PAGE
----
Analysis Of Daniel Webster's The Seventh Of March Speech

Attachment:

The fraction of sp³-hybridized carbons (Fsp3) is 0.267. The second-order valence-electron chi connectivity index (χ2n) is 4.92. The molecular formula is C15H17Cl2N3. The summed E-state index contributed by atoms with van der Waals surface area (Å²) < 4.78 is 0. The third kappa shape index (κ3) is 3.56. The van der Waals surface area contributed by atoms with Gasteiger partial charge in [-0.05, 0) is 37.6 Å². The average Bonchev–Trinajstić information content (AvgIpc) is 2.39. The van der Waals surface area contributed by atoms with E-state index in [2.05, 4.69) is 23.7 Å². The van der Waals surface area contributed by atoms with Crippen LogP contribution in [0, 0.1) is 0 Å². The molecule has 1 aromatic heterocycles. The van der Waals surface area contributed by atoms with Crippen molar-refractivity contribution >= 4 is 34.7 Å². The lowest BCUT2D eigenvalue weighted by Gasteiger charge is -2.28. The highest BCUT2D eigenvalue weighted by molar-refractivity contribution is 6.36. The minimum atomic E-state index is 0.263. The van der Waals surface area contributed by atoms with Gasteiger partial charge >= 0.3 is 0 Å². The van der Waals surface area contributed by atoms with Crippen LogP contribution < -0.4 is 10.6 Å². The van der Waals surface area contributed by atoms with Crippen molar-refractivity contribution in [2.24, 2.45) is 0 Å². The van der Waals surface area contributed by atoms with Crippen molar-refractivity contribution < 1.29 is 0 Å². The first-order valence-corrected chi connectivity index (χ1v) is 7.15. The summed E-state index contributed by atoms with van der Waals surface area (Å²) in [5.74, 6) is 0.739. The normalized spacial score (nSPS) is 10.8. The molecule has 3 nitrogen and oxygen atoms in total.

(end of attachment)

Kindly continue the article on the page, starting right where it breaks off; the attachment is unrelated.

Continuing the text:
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Daniel Webster was very expressive in The Seventh of March Speech. He talked about how America should be a place of peace, liberty, and strength. However, his words certainly did not match up with the fact that he was a bystander of the injustice of slavery. His speech lacked the importance of African American 's circumstances entirely. Although his speech, informed us that his primary concern was that America be strongly united, and secure, built on a good foundation, able to resolve issues, and act as a national family, he doesn 't suggest nor help create a resolution to the issue. In the first paragraph, it says, “"Hear me for my cause." I speak to-day, out of a solicitous and anxious heart for the restoration to the country...” This quote is a clear indicator that he wants the greater good for America. However, can we really consider what he says to be the greater good for America as a whole or just the whites and higher class citizens? Although I disagree with the way Webster views things, I took the time to look at things from his standpoint. Webster was known to be a great senator and it was because of his strong will and desire for the country to get better. Obviously he has people thinking the same as him. They don 't see that Daniel Webster contradicts himself throughout the entire speech. He communicates his concern on how the union should be and how it 's the nation 's job to unite, and enforce freedom, etc. while camouflaging his true feelings about slavery. One

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